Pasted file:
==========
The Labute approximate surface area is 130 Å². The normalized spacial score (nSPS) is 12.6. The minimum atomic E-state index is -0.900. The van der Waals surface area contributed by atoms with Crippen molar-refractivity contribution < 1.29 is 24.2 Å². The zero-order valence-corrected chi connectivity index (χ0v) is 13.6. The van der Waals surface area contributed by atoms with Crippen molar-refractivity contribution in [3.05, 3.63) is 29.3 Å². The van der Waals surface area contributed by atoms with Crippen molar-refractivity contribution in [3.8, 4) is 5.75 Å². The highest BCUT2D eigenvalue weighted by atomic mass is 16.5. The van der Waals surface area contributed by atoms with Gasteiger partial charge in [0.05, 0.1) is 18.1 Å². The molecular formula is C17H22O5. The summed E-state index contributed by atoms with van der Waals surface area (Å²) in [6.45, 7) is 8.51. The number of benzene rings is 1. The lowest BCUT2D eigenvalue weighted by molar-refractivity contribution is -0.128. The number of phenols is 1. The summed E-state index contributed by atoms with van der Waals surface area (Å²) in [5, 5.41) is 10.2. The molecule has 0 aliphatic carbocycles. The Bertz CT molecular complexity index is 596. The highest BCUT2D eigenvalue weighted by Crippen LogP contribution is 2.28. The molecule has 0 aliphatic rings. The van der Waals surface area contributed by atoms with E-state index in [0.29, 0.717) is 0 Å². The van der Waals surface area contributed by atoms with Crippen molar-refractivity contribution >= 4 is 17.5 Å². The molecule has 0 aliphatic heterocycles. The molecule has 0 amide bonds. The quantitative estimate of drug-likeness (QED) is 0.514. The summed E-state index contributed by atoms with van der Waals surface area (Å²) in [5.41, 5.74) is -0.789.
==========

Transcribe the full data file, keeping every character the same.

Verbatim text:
The Labute approximate surface area is 130 Å². The normalized spacial score (nSPS) is 12.6. The minimum atomic E-state index is -0.900. The van der Waals surface area contributed by atoms with Crippen molar-refractivity contribution < 1.29 is 24.2 Å². The zero-order valence-corrected chi connectivity index (χ0v) is 13.6. The van der Waals surface area contributed by atoms with Crippen molar-refractivity contribution in [3.05, 3.63) is 29.3 Å². The van der Waals surface area contributed by atoms with Crippen molar-refractivity contribution in [3.8, 4) is 5.75 Å². The highest BCUT2D eigenvalue weighted by atomic mass is 16.5. The van der Waals surface area contributed by atoms with Gasteiger partial charge in [0.05, 0.1) is 18.1 Å². The molecular formula is C17H22O5. The summed E-state index contributed by atoms with van der Waals surface area (Å²) in [6.45, 7) is 8.51. The number of benzene rings is 1. The lowest BCUT2D eigenvalue weighted by molar-refractivity contribution is -0.128. The number of phenols is 1. The summed E-state index contributed by atoms with van der Waals surface area (Å²) in [5, 5.41) is 10.2. The molecule has 0 aliphatic carbocycles. The Bertz CT molecular complexity index is 596. The highest BCUT2D eigenvalue weighted by Crippen LogP contribution is 2.28. The molecule has 0 aliphatic rings. The van der Waals surface area contributed by atoms with E-state index in [0.29, 0.717) is 0 Å². The van der Waals surface area contributed by atoms with Crippen molar-refractivity contribution >= 4 is 17.5 Å². The molecule has 0 aliphatic heterocycles. The molecule has 0 amide bonds. The quantitative estimate of drug-likeness (QED) is 0.514. The summed E-state index contributed by atoms with van der Waals surface area (Å²) in [5.41, 5.74) is -0.789.